Donald Trump and Hillary Clinton spent a lot of time during their Sunday night debate dwelling on vulgar comments, leaked speeches, personal income tax payments and tweets of days past.
But one thing the two didn’t talk about at all during their Washington University showdown was Ferguson.
Clinton and Trump were a little more than 10 miles away from a place that sparked a national discussion about the at-times frayed relationship between law enforcement and African-Americans. But neither the moderators nor the selected undecided voters posed any queries about Michael Brown’s shooting death and its aftermath — or any other police shootings that have occurred recently. For some in "spin alley," the omission was striking — especially because the role of policing has been a big part of the presidential contest.
“I was surprised that it wasn’t a question,” said U.S. Sen. Claire McCaskill, D-Missouri, after the debate. “I think it would have been great if that question would have been brought up tonight.”
McCaskill wasn’t the only person who was taken aback. State Rep.-elect Peter Merideth said on his Facebook page that he “honestly can't believe they held a debate in St. Louis without a single direct question about criminal justice reform, policing or racial disparities.”
It's not clear why there weren't any criminal justice-related questions asked during the debate. Moderators Anderson Cooper and Marth Raddetz weren’t available to reporters after the debate. It should be noted that the subject was a topic of discussion during the first presidential debate and the only vice presidential debate.
But what ever the reason, surrogates for both candidates said before and after the debate that it was worth talking about the issue — especially because the candidates possess very different philosophies on overhauling police practices.
“Donald Trump has a very thin understanding of the challenges that law enforcement faces,” McCaskill said. “I think that he doesn’t really even understand how the state and federal authorities work together. I don’t think he really understands that community policing is something the federal government can help with — and that’s way more important than saying the phrase over and over again ‘law and order.’”
Gina Loudon is a San Diego-based conservative pundit. When she lived in Missouri, her husband, former state Sen. John Loudon, represented a part of north St. Louis County.
Loudon said that she believed President Barack Obama's administration has been an “administration of division like we’ve never seen in our history.”
“I think [Trump] is about inclusivity and color-blindness,” Loudon said. “It doesn’t matter which race people are to Mr. Trump. He hires the best person. He’s always done that. And I think that he would govern also in that same line. I think Hillary Clinton is going to be more about handing out free stuff. And look, I don’t think that these communities need more free stuff. I think they need to thrive on their own.”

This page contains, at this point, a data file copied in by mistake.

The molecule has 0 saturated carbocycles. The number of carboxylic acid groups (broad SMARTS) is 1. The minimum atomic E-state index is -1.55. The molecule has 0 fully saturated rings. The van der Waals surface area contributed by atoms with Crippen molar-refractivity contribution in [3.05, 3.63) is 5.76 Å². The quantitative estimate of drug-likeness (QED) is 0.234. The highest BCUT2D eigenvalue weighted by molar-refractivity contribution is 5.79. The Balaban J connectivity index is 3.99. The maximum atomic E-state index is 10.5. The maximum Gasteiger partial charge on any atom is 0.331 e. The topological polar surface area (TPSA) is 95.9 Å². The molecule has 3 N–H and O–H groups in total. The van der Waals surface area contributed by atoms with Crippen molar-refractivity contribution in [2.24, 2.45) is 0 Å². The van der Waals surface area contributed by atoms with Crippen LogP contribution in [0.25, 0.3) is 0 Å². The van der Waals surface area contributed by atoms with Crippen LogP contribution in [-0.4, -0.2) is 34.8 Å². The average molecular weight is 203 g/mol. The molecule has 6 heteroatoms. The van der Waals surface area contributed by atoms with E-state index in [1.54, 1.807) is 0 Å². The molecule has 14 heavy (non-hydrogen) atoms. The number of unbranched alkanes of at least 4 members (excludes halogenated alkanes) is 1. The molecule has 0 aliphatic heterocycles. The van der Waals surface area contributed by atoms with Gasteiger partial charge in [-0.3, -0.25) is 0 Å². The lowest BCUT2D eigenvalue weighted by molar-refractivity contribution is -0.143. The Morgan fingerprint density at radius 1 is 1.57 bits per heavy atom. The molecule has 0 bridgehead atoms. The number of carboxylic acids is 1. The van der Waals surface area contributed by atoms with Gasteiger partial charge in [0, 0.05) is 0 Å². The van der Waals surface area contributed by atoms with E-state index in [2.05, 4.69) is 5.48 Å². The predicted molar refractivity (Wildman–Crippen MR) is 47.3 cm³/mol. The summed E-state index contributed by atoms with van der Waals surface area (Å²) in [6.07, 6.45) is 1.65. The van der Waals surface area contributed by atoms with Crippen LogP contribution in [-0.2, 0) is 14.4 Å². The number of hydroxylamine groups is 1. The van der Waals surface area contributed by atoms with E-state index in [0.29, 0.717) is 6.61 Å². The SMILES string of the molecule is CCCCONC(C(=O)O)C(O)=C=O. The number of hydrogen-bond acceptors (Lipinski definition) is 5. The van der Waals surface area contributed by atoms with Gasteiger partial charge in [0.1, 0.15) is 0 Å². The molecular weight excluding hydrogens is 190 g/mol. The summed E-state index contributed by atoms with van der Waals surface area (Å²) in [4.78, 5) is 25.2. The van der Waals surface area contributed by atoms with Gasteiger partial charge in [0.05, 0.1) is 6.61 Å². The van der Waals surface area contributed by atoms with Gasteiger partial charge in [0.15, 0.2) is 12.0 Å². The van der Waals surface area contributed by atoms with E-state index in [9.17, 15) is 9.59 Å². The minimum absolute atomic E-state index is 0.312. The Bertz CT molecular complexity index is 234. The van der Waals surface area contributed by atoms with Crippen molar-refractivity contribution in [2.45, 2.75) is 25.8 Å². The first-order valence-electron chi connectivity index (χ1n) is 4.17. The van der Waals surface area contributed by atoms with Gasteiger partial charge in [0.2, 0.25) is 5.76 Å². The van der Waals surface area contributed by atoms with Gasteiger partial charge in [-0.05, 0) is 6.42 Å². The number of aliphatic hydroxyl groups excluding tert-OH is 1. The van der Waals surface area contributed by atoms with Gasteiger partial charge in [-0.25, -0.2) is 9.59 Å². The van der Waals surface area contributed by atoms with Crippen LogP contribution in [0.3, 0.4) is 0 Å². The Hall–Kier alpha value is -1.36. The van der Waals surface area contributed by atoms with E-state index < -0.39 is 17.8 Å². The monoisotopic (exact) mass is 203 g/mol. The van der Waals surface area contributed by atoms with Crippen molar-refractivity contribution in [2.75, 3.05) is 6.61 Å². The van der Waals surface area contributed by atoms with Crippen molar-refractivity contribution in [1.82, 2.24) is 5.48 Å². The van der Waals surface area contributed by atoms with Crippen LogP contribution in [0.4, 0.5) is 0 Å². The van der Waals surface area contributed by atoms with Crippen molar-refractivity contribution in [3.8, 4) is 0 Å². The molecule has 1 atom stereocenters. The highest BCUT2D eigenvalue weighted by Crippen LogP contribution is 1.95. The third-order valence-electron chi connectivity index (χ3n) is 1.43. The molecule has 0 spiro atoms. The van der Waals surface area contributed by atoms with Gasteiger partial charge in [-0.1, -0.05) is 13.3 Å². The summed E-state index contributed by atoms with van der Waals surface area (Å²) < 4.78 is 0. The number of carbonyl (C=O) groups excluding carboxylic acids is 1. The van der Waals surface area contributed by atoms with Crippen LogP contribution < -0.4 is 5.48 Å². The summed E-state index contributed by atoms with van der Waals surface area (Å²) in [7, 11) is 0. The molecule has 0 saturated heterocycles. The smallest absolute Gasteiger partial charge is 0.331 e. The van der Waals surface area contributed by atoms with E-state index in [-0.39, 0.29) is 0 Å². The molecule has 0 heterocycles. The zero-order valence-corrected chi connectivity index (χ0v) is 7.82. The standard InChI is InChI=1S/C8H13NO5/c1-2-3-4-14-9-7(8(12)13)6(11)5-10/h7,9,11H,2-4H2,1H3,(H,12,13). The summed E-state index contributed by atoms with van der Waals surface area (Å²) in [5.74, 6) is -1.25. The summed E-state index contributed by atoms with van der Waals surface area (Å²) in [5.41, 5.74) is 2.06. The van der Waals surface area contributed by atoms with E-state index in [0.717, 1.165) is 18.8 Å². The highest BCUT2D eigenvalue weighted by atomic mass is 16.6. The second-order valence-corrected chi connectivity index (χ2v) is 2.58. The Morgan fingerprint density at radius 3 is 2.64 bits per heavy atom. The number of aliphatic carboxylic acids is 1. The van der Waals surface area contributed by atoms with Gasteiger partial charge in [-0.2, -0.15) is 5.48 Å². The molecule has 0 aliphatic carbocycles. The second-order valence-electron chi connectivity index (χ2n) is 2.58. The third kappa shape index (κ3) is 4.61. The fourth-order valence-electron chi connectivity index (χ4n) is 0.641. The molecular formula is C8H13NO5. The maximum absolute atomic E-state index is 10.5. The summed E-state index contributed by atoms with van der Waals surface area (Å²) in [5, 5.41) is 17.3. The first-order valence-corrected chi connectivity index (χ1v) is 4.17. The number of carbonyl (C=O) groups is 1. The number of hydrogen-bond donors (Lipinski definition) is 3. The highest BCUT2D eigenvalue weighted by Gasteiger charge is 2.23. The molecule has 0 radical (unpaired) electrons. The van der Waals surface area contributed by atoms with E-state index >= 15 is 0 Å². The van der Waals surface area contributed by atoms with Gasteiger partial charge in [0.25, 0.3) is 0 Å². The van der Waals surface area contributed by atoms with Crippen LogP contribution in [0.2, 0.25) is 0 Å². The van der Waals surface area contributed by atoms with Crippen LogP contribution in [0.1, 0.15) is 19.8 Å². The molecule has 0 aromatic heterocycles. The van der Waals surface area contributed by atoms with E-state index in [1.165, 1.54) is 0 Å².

Off the trail
Neither Trump nor Clinton visited Ferguson during their presidential campaigns. And that didn’t change this weekend.
Some Ferguson elected leaders and residents were incensed when Trump falsely declared this year that the city was among the most dangerous places in the world. In fact, U.S. Rep. Emanuel Cleaver, a Kansas City resident who spent a lot of time in Ferguson before Brown’s death, said he “wanted to throw up” when Trump made those comments.
Trump supporter and former presidential hopeful Ben Carson was one of several candidates who did make the trip to the city. And he said that he benefited greatly by going.
“In Ferguson, I sat down with the mayor, with police officials and with community members — including some of the rioters,” Carson said. “They have been meeting with each other on a regular basis, and have established significant camaraderie — which has improved the environment quite substantially. And I think it is a very wonderful model we should all be looking at.”
Clinton held a campaign event last year in nearby Florissant, and has campaigned with Brown’s mother Lezley McSpadden. But Clinton did not visit Ferguson during that stop, which puzzled several Democrats who represent the city.
Clinton press secretary Brian Fallon said Clinton has “spoken out on the issues related to Ferguson throughout this campaign.”
“She will continue to speak out about issues that have been provoked by the incident in Ferguson,” Fallon said. “And I’m sure that before long, she will be seeking to get there physically, too. But I think that’s what most important probably to those that spoke out in the aftermath of that shooting is that these issues not recede from the public’s attention – even if they’re not commanding the same amount of headlines. And that’s what she’s doing with her continuing focus on these issues on the trail.”
For his part, Cleaver said it might be best at this point for Clinton to visit Ferguson if she’s elected president. In the heat of a presidential campaign, he said Ferguson residents might perceive any visit in a less meaningful context.
“I grew up in public housing. And I can remember how angry we used to get when the Junior League would drive the bus through the projects looking at us like were caged animals in a zoo,” Cleaver said. “If she asked me, which I think she would, I would say ‘go to Ferguson after you become president and sit down and talk to the people.’ Find out their hopes and dreams and aspirations — and whether or not they’re excited about the progress they made.”
Follow Jason Rosenbaum on Twitter: @jrosenbaum
On the Trail, a weekly column, weaves together some of the intriguing threads from the world of Missouri politics.